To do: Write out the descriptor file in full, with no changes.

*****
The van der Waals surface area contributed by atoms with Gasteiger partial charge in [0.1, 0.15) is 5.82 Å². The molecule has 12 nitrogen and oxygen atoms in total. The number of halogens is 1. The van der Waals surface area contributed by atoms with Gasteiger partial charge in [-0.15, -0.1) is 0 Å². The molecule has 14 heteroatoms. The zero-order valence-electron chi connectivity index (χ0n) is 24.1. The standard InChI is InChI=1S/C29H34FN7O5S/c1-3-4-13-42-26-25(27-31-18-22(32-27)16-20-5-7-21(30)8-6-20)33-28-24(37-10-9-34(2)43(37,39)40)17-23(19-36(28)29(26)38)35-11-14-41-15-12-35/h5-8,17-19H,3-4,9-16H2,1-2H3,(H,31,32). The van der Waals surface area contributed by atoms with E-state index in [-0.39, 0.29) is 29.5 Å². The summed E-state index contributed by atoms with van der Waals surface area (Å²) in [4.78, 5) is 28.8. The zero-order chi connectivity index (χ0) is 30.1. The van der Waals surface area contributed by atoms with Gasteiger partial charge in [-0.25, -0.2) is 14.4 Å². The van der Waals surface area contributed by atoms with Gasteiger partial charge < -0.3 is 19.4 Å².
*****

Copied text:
The van der Waals surface area contributed by atoms with Gasteiger partial charge in [0.1, 0.15) is 5.82 Å². The molecule has 12 nitrogen and oxygen atoms in total. The number of halogens is 1. The van der Waals surface area contributed by atoms with Gasteiger partial charge in [-0.15, -0.1) is 0 Å². The molecule has 14 heteroatoms. The zero-order valence-electron chi connectivity index (χ0n) is 24.1. The standard InChI is InChI=1S/C29H34FN7O5S/c1-3-4-13-42-26-25(27-31-18-22(32-27)16-20-5-7-21(30)8-6-20)33-28-24(37-10-9-34(2)43(37,39)40)17-23(19-36(28)29(26)38)35-11-14-41-15-12-35/h5-8,17-19H,3-4,9-16H2,1-2H3,(H,31,32). The van der Waals surface area contributed by atoms with E-state index in [-0.39, 0.29) is 29.5 Å². The summed E-state index contributed by atoms with van der Waals surface area (Å²) in [4.78, 5) is 28.8. The zero-order chi connectivity index (χ0) is 30.1. The van der Waals surface area contributed by atoms with Gasteiger partial charge in [-0.25, -0.2) is 14.4 Å². The van der Waals surface area contributed by atoms with Gasteiger partial charge < -0.3 is 19.4 Å².